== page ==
Welp, this is it…

When I started this semester, my definition of literacy was pretty awesome (and by awesome I mean bland and unfocused).  I knew in a hyperaware 21st century environment, most of us depended on literacy in one form or another.  But the extent of this dependence was largely underestimated by me.  Every assignment from the literacy log to the literacy in context essay has helped me to understand the role of literacy in our lives.  I’ve been able to see the challenges that we as a society have gone through in order to create a more literate nation.  I’ve seen the unfortunate connection between politics and literacy.  I’ve seen literacy take the form of a 5 paragraph essay as well as an oral church sermon.  Overall, I’ve seen examples of literacy almost everywhere.

The question now is how.  How will we as future educators promote literacy in an effective and meaningful way?  How will we use technology as an ally as opposed to an enemy?  How can we ever achieve widespread literacy when so many with learning disabilities are improperly educated?  How will we ever make writing fun?

These are all questions I’ve dealt with over the course of the semester.  It’s frustrating that none of these questions has a simple answer but where’s the fun in that?  Despite the rigorous literacy practices in school, I think most people would agree that there is something fun about knowing how to read and write.  It keeps us in touch with ourselves and the world around us.  Speaking of which, time to go check Facebook…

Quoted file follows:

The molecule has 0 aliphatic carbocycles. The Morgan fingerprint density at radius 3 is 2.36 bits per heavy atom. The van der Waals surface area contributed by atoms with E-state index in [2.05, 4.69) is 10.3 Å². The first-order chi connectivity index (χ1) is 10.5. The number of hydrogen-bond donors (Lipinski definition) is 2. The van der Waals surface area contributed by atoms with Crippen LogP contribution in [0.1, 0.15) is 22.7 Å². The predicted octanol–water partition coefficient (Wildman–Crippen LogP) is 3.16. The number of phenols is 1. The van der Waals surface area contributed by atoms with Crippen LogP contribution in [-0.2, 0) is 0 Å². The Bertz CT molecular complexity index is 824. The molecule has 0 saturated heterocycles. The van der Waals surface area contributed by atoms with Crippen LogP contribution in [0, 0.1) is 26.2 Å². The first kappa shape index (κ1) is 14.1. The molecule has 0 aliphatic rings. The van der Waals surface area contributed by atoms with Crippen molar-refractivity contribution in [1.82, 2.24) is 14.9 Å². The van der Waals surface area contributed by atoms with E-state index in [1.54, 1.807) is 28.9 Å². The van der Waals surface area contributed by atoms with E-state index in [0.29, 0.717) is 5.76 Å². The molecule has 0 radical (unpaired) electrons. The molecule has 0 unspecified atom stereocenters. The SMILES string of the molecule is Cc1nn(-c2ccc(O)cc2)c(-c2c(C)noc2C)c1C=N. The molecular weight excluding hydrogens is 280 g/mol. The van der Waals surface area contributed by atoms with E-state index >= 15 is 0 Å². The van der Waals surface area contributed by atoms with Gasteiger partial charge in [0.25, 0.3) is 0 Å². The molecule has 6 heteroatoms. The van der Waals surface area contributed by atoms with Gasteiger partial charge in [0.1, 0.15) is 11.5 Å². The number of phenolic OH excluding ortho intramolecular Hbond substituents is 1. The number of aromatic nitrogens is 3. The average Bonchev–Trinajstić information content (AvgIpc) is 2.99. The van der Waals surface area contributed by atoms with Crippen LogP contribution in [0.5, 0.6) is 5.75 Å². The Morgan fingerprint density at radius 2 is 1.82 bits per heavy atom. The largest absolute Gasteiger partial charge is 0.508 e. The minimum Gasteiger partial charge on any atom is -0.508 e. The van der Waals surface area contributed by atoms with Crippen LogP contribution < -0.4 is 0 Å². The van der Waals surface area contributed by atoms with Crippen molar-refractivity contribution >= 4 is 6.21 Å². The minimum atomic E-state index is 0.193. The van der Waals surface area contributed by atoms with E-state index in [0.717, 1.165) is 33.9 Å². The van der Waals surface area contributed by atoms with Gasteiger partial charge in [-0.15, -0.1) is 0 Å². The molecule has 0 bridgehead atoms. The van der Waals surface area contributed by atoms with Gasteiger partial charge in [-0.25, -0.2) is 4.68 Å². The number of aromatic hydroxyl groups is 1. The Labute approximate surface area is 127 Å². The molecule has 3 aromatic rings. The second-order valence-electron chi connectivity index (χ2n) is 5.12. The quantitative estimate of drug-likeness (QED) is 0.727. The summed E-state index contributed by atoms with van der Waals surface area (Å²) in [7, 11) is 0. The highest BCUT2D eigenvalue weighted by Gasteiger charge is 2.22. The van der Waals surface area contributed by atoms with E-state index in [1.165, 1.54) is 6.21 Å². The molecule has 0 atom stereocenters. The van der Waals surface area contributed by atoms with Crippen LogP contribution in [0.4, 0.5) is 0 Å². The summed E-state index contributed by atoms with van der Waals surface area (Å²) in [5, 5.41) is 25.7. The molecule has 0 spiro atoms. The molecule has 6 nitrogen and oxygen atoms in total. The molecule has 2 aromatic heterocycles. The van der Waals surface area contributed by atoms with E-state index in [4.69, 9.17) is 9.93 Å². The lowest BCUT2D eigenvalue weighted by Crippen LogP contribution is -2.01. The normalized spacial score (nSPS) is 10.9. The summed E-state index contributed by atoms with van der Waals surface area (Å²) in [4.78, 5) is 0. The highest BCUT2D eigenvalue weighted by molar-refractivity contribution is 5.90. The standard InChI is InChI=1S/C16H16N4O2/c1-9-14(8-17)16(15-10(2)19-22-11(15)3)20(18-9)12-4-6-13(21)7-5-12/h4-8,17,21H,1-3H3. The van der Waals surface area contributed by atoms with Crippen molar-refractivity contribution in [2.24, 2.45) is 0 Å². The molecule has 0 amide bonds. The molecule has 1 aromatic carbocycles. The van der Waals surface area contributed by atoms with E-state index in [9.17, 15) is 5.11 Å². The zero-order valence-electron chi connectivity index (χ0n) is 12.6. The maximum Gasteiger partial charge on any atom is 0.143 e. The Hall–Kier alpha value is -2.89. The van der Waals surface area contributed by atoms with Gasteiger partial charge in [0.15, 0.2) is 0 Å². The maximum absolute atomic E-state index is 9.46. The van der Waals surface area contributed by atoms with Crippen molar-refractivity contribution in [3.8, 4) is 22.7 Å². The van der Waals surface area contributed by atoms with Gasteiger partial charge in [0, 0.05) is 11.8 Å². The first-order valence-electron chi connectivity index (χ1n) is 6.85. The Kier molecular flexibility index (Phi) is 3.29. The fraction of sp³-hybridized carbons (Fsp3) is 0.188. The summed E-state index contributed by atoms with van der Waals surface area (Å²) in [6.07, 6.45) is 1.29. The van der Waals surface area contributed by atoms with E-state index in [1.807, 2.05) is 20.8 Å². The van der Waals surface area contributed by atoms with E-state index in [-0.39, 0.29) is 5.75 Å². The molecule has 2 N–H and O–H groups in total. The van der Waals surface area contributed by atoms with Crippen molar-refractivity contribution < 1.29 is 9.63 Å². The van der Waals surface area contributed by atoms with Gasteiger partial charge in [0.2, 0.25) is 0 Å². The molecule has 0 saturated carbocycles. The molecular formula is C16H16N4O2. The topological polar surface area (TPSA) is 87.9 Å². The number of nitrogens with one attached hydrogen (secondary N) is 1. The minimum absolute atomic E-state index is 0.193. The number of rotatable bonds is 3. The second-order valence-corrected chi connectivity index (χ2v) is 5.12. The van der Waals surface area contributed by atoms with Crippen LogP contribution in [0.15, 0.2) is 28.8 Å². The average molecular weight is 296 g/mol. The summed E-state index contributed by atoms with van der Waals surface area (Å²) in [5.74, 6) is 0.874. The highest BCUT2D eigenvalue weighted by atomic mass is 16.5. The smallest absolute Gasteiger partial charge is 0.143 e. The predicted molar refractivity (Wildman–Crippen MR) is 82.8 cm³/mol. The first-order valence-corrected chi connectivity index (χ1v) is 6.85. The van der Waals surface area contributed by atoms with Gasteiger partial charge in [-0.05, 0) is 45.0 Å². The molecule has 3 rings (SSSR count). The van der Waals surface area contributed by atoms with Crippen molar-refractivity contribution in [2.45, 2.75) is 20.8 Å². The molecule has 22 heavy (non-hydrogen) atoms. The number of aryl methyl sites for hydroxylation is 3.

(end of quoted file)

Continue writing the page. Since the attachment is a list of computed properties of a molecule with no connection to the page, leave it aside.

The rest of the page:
This entry was posted in Uncategorized. Bookmark the permalink.

One Response to Welp, this is it…

  1. foyd514 says:

    We as future educators have to consider the constant realization that literacy will always be evolving. In order to keep up with these changes – like the switch from deep attention to hyper attention – we must accept these circumstances rather than stigmatizing students for not keeping up with the old methods. You don’t see people driving around in Model-T cars or even hand writing papers anymore.

    Why is that? because there is a better way!

    This applies to all things, and education cannot be excluded. I understand that there are fundamentals of literacy that must be retained but they do now have to be taught the way they were a decade or even a year ago. The minds of children and even adults are constantly changing and we as educators must accommodate their request for stimulus.

    Think about how in the “old days” it was believed to be detrimental for the infant brain to engage in television until a certain age. Now it is almost encouraged (don’t quote me on this). We have baby Einstein videos and even tablets that are specialized for infants/children. I for one am still skeptical of all this technology but who are we to say it doesn’t work?

    The proof is in the future and only time will tell.

    If we choose to embrace technology in the hopes to create more, worldwide literacy, or shun it because the old way is still better. Obviously these are extremes, and as I’m sure I’ve said all semester, we must find that happy medium. But what that is is still unknown.

Comments are closed.